I have pounded the table on the long case for Discover (NYSE:DFS) for a long time now, and finally, that patience has paid off. The stock is flying and is hitting all-time highs ahead of the Q4 earnings report, which is due out in a couple of weeks. I've been attracted to DFS's high rate of profitable growth and that has certainly continued to be the case, but has the rally run its course? At 11.7 times 2017 earnings, it certainly looks like there is some more upside ahead as it continues to trade at a sizable discount to its large bank peers. So heading into the Q4 report, DFS is still a buy.
Discover's bull case is pretty straightforward; it needs loan growth, deposit growth and expense controls to keep the good times rolling. The Q3 report had all of these things, and I'll be looking to ensure they all continue to see at least flat results Q/Q as that would be more than good enough to keep the stock moving higher.
But how does it get there? First, revenue needs to continue to grow, and analysts have DFS at +6% for Q4. That's a lot, but it is also achievable considering what DFS has done for the rest of 2016. Personal loans and credit card loans have both been rising in the mid-single digits, and unless DFS strayed from its strategy of aggressive loan growth, they will have again. Obviously, the card business is the most important as the personal loan portfolio is still just a fraction of the total loan book. But it is an important piece of the long-term growth puzzle and with rates on the move higher, the very high yields of the personal loan book look attractive. I expect the card business will have grown its loans in the mid-single digits, and I'd obviously like to see interchange revenue higher from increased spending, but I'll admit that has been a bit disappointing in the recent past. The card business rules for DFS, and I will be keenly watching its total level of revenue as well as the ways the revenue was derived.
DFS has also been doing a terrific job of gobbling up deposits, and they have been growing much more quickly than loans. That's terrific news because DFS can use all the deposits it can get at this point because they are much cheaper than some of its current funding. DFS's online savings accounts seem to be working well to attract deposits, and I certainly wouldn't be surprised by a double-digit gain Y/Y in total deposits. This is of particular interest because DFS could boost its margins significantly over time if it continues to fund more and more of its loan growth with deposits. This is an interesting angle that virtually no other bank has, and over time, it could certainly improve DFS's NIM irrespective of its actual portfolio yield. This is a long, slow process, but it is a meaningful tailwind nonetheless, and I want to see continued improvement in its deposit gathering efforts.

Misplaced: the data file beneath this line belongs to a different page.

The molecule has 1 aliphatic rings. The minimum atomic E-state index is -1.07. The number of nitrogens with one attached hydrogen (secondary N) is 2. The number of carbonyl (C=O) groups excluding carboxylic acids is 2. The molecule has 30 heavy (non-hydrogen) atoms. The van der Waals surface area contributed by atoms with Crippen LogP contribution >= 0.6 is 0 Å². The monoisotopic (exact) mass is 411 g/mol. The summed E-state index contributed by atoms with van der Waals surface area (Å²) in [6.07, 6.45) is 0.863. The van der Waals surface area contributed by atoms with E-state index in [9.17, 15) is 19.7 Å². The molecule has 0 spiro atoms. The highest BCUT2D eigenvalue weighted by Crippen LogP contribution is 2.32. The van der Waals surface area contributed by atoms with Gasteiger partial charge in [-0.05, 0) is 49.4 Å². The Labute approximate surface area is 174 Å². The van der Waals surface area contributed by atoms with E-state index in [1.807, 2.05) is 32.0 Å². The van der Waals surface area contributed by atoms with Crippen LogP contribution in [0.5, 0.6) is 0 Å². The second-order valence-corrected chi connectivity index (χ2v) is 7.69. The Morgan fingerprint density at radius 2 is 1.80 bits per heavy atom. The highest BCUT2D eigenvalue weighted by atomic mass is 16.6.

Next, expenses are always in focus for financials these days, and DFS has done a nice job of growing without breaking the proverbial bank. Expenses were up 1% in Q3 Y/Y and that will do as DFS doesn't necessarily need lower expenses, it just needs to not have them grow as quickly as revenue. That hasn't been a problem, and Q4 needs to look the same or better. Remember that with a much higher stock price comes higher expectations, and if DFS suddenly begins to spend more money, investors would have to reevaluate the valuation. I don't think that will have happened in Q4, but I'm looking for a 2% or less increase in expenses; anything above that level will be too much and a disappointment.
Finally, another big reason I've liked DFS for so long is its enormous buyback. It isn't unusual for the company to retire 2.5% of the float per quarter and that is what it did in Q3. I don't think expecting that for Q4 is reasonable because the stock price began to fly higher in early November, so the sheer dollars it would take to replicate that effort would be much higher. However, I'd still like to see 2%, and I think that is achievable. DFS has tremendous fundamentals but I like it as much as I do because it also has the kicker of a prodigious buyback, and I'd really like to see that continue.
At 11.7 times 2017 earnings, DFS is now one of the cheapest financials in the market. That has been the case for a while, but even after the rally, it is still so. The other interesting thing is that analysts are looking for just 6.6% EPS growth in 2017. I say that's interesting because DFS has so many levers it can pull to grow earnings. It is growing loans at a mid-single-digit rate, its expenses are roughly flat, so operating leverage is playing its part, the buyback is huge and it is reducing its funding costs with a higher mix of deposits. All of those things combined mean that double-digit EPS growth is certainly a possibility in 2017, and I'd be surprised if the buyback alone wasn't responsible for more than 6.6% in growth. Thus, with DFS still very cheap and estimates at what I would consider to be levels that are far too low, it is still a screaming buy heading into earnings.
Disclosure: I am/we are long DFS.
I wrote this article myself, and it expresses my own opinions. I am not receiving compensation for it (other than from Seeking Alpha). I have no business relationship with any company whose stock is mentioned in this article.